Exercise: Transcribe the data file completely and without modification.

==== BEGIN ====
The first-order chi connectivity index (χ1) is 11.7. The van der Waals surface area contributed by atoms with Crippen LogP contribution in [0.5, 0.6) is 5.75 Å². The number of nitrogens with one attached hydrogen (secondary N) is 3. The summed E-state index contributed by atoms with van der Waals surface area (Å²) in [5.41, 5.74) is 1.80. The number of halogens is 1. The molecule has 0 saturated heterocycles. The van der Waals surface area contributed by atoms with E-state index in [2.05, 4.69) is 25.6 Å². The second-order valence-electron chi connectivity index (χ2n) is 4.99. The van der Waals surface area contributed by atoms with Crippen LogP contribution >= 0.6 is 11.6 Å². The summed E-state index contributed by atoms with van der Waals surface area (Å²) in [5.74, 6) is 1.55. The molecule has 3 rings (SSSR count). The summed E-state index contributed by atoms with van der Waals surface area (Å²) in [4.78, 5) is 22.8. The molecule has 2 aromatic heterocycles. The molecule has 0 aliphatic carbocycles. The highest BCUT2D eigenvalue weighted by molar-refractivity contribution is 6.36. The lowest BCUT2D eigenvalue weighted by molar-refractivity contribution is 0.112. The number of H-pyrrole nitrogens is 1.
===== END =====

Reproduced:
The first-order chi connectivity index (χ1) is 11.7. The van der Waals surface area contributed by atoms with Crippen LogP contribution in [0.5, 0.6) is 5.75 Å². The number of nitrogens with one attached hydrogen (secondary N) is 3. The summed E-state index contributed by atoms with van der Waals surface area (Å²) in [5.41, 5.74) is 1.80. The number of halogens is 1. The molecule has 0 saturated heterocycles. The van der Waals surface area contributed by atoms with E-state index in [2.05, 4.69) is 25.6 Å². The second-order valence-electron chi connectivity index (χ2n) is 4.99. The van der Waals surface area contributed by atoms with Crippen LogP contribution >= 0.6 is 11.6 Å². The summed E-state index contributed by atoms with van der Waals surface area (Å²) in [5.74, 6) is 1.55. The molecule has 3 rings (SSSR count). The summed E-state index contributed by atoms with van der Waals surface area (Å²) in [4.78, 5) is 22.8. The molecule has 2 aromatic heterocycles. The molecule has 0 aliphatic carbocycles. The highest BCUT2D eigenvalue weighted by molar-refractivity contribution is 6.36. The lowest BCUT2D eigenvalue weighted by molar-refractivity contribution is 0.112. The number of H-pyrrole nitrogens is 1.